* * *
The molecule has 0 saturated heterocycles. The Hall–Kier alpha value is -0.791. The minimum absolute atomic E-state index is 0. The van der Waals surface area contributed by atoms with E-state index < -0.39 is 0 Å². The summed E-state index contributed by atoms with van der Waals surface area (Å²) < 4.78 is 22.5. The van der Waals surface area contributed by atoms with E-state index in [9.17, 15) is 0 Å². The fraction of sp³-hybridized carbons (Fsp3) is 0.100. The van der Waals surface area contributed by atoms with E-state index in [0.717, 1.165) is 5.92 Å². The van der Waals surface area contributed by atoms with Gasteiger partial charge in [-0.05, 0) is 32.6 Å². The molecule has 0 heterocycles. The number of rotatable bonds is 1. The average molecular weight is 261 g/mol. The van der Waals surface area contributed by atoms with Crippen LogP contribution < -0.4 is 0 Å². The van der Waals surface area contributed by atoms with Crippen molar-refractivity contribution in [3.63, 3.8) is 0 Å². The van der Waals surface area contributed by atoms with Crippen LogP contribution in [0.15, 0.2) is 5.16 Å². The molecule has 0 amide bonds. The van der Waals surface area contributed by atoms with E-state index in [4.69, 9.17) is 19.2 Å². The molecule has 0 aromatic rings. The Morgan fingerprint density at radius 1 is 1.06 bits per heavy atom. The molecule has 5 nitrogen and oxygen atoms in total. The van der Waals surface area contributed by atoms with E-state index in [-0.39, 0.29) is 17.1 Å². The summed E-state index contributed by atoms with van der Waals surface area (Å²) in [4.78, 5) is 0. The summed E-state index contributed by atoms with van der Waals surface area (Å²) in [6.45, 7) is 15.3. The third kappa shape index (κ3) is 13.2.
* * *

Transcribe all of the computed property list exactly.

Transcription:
The molecule has 0 saturated heterocycles. The Hall–Kier alpha value is -0.791. The minimum absolute atomic E-state index is 0. The van der Waals surface area contributed by atoms with E-state index < -0.39 is 0 Å². The summed E-state index contributed by atoms with van der Waals surface area (Å²) < 4.78 is 22.5. The van der Waals surface area contributed by atoms with E-state index in [9.17, 15) is 0 Å². The fraction of sp³-hybridized carbons (Fsp3) is 0.100. The van der Waals surface area contributed by atoms with E-state index in [0.717, 1.165) is 5.92 Å². The van der Waals surface area contributed by atoms with Gasteiger partial charge in [-0.05, 0) is 32.6 Å². The molecule has 0 heterocycles. The number of rotatable bonds is 1. The average molecular weight is 261 g/mol. The van der Waals surface area contributed by atoms with Crippen LogP contribution < -0.4 is 0 Å². The van der Waals surface area contributed by atoms with Crippen molar-refractivity contribution in [3.63, 3.8) is 0 Å². The van der Waals surface area contributed by atoms with Crippen LogP contribution in [0.15, 0.2) is 5.16 Å². The molecule has 0 amide bonds. The van der Waals surface area contributed by atoms with E-state index in [4.69, 9.17) is 19.2 Å². The molecule has 0 aromatic rings. The Morgan fingerprint density at radius 1 is 1.06 bits per heavy atom. The molecule has 5 nitrogen and oxygen atoms in total. The van der Waals surface area contributed by atoms with E-state index in [-0.39, 0.29) is 17.1 Å². The summed E-state index contributed by atoms with van der Waals surface area (Å²) in [4.78, 5) is 0. The summed E-state index contributed by atoms with van der Waals surface area (Å²) in [6.45, 7) is 15.3. The third kappa shape index (κ3) is 13.2.